Action on Hearing Loss Logo
    Total results:
    Search
      Total results:

      Hearing Health by Apple

      Hearing loss caused by excessively loud music and audio from personal listening devices is an increasing problem. In the latest version of their Health app, Apple are introducing new features to tackle the issue. They will be available as part of their iOS13.1 software update.

      By: Jesal Vishnuram | 11 October 2019

      Apple’s Health app


      Apple introduced an integrated health app on the iPhone several years ago. Originally, it gave the user information about their basic fitness activities, such as a step count. Over time, it has evolved to give users information about other aspects of their health. This includes other exercise activities like cycling and running, as well as female health tracking for menstrual and fertility cycles.

      Apple are now focussing on medical research, prioritising three main areas. These are hearing health, women’s health, and heart and mobility. They are working with the University of Michigan to look at factors that affect hearing health. The ‘Apple Hearing Health Study’ will collect data to better understand how everyday sound exposure impacts on a person’s hearing. They are also working with the World Health Organisation (WHO) to support their ‘Make Listening Safe’ initiative. It has so far identified that over one billion young people are at risk of losing their hearing due to unsafe listening.

      The hearing health section of the Health app will monitor levels of sounds, both in the person’s environment and through their headphones. It will also encourage people to test their hearing through the app. This will allow them to monitor changes in their hearing.

      Headphone audio level


      You can view the audio levels from your headphones. Decibel levels will be categorised as either ‘OK’ or ‘Loud’.

      Environmental sound level


      You can view environmental sound levels from the Noise app on Apple Watch. Decibel levels will be categorised as either ‘OK’ or ‘Loud’.

      Audiograms

      Here, you can view audiograms from hearing tests through the app. It will allow you to track changes in your hearing over time.

      Find out more


      You can find out more about the work we do to improve assistive technology for hearing loss on our website.

      Recent Posts

      Could ‘chemical earmuffs’ prevent noise-induced hearing damage?

      Researchers in the US have identified molecules in the inner ear that are involved in the damage that loud noise causes to hearing. Blocking their activity protected against this damage when mice were exposed to loud noise. These findings could form the basis of new treatments to protect people’s hearing from noise.

      By: Tracey Pollard
      16 March 2020

      Helping patients to be heard: What the new NICE guidance means for people with tinnitus

      Imagine you’re trying to enjoy a moment of silence, but it’s interrupted by a relentless ringing noise. What if this happened all day, every day? That’s persistent tinnitus, and as an audiologist, I see the impact of this condition every day.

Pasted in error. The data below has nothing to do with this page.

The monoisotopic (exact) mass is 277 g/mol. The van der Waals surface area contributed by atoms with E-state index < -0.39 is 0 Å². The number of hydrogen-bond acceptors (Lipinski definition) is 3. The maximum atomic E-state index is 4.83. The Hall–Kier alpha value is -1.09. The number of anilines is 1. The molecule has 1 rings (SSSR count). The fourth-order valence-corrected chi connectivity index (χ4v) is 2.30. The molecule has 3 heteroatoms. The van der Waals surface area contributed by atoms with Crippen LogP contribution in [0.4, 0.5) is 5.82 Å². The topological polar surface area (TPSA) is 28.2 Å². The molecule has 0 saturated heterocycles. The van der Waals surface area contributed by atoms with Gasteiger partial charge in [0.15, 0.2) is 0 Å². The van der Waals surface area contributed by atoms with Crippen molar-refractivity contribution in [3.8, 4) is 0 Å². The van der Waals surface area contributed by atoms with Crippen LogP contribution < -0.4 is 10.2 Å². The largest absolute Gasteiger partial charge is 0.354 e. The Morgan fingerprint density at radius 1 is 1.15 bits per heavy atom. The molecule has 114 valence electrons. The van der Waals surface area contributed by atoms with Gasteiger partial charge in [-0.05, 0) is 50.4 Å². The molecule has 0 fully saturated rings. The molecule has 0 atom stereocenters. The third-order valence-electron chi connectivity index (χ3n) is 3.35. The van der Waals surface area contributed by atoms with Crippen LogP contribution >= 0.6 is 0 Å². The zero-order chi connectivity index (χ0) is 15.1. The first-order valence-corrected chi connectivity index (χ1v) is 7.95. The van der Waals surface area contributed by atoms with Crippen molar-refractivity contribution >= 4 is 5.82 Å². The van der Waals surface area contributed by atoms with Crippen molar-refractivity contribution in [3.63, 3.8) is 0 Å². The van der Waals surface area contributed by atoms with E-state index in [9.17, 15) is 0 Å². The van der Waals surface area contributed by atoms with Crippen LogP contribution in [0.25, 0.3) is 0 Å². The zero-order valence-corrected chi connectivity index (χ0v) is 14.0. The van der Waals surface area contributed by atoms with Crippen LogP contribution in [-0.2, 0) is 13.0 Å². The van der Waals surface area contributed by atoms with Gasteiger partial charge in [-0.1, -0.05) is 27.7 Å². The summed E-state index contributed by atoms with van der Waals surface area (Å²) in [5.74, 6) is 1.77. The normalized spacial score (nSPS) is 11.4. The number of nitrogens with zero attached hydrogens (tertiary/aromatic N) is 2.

By: Vai Maheswaran
      11 March 2020

      A clinical trial of a new investigational drug for vertigo in Ménière’s disease - OTO-104

      A clinical study team are looking for volunteers to test their new investigational drug, OTO-104, for vertigo episodes in Ménière’s disease.

      By: The OTO-104 Study Team
      11 March 2020

      Our future research leaders

      Last month, we invited our PhD students and our early-career Fellows to visit our head office in Highbury, to find out more about the work we do, to meet each other and to meet our staff. Marta Narkiewicz, from our research team, tells us more about the day.

      By: Marta Narkiewicz
      10 March 2020

      Recent Posts

      Could ‘chemical earmuffs’ prevent noise-induced hearing damage?

      Researchers in the US have identified molecules in the inner ear that are involved in the damage that loud noise causes to hearing. Blocking their activity protected against this damage when mice were exposed to loud noise. These findings could form the basis of new treatments to protect people’s hearing from noise.

      By: Tracey Pollard
      16 March 2020

      Helping patients to be heard: What the new NICE guidance means for people with tinnitus

      Imagine you’re trying to enjoy a moment of silence, but it’s interrupted by a relentless ringing noise. What if this happened all day, every day? That’s persistent tinnitus, and as an audiologist, I see the impact of this condition every day.

      By: Vai Maheswaran
      11 March 2020

      A clinical trial of a new investigational drug for vertigo in Ménière’s disease - OTO-104

      A clinical study team are looking for volunteers to test their new investigational drug, OTO-104, for vertigo episodes in Ménière’s disease.

      By: The OTO-104 Study Team
      11 March 2020

      Our future research leaders

      Last month, we invited our PhD students and our early-career Fellows to visit our head office in Highbury, to find out more about the work we do, to meet each other and to meet our staff. Marta Narkiewicz, from our research team, tells us more about the day.

      By: Marta Narkiewicz
      10 March 2020

      More like this

      We're really proud of everyone who's a part of Action on Hearing Loss, and hope you'll feel inspired to become a part of our community.​

      We campaign for changes that make life better for people who are confronting deafness, tinnitus and hearing loss.

      Our ears are our organs of hearing and balance. They have three parts: the outer, middle and inner ear.